Discharging Student Loans in Bankruptcy IS Possible – But Should It Be So Hard?

It’s no secret that I’m a huge proponent of higher education, even if that means taking on debt. I, in fact, took on a fair amount of debt to attend graduate school – almost $25,000 just in principle. Thankfully, I’ve paid off over half of my student loans and plan to have them paid in-full in about 18 months. My situation seems to be unique, though, as millions of Americans my age are struggling to make their student loan payments.

Whenever the student loan “bubble” is discussed among politicians or in the media, the question of whether or not it should be possible to discharge student loans in bankruptcy invariably comes up. Currently, it is possible to discharge student loans in bankruptcy – it’s just very, very difficult. Take a look at the infographic below for some scary stats about student loan debt and just how few bankruptcy filers are able to have their student loans included in their discharged debts:

Can Claiming Bankruptcy Discharge Student Loan Debt?
From: OnlineColleges.net

I understand the basic point behind making it really difficult to include student loans in a bankruptcy – since a bankruptcy takes seven years to fall off of a credit report, the concern is that people will graduate from college at 22 or 23 with massive student loans, file bankruptcy, then just wait until their thirties to try to buy a house or a new car. In other words, student loan providers (mostly the federal government) would end up having to write off millions of dollars in bad debt while the students got an education for “free” (although the consequences of bankruptcy certainly aren’t what I would call “free”).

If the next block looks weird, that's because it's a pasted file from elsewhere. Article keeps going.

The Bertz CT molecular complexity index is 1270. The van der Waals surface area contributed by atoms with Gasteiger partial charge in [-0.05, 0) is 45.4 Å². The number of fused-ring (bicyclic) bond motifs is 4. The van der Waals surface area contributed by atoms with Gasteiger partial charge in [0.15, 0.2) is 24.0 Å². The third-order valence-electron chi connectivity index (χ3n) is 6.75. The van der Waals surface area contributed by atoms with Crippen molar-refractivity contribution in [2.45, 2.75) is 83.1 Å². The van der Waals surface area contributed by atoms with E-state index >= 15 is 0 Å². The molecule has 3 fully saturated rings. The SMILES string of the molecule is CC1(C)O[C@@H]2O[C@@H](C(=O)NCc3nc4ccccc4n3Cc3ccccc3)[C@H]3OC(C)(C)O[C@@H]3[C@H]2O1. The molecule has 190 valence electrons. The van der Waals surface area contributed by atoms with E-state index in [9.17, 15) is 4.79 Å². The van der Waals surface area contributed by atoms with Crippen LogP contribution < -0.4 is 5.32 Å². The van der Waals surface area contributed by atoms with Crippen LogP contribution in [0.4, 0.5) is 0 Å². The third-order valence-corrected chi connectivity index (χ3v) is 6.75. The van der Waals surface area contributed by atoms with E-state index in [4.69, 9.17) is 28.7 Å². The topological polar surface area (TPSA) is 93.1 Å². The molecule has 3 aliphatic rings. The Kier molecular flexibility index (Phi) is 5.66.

But recent college graduates today are faced with some unique challenges: many had to borrow a lot for college because the the cost of higher education is rapidly outpacing inflation, coupled with the fact that the economy continues to improve very slowly, which makes finding a job difficult. I hate to sound so negative, but this double-whamy will set many Millenials back significantly, which has implications beyond just our own personal comfort and ability to build wealth. Many of my peers are unable to buy homes, unable to spend money on major consumer products (like cars), and are unable to engage in smaller, more regular forms of consumer spending, like going to restaurants, bars, going shopping for clothes, etc…all because they’re making ridiculously high student loan payments every month. This is a drag on the overall economy, which could definitely use the boost that additional discretionary spending would bring.

So do you think it should be easier to discharge student loans in bankruptcy? Explain!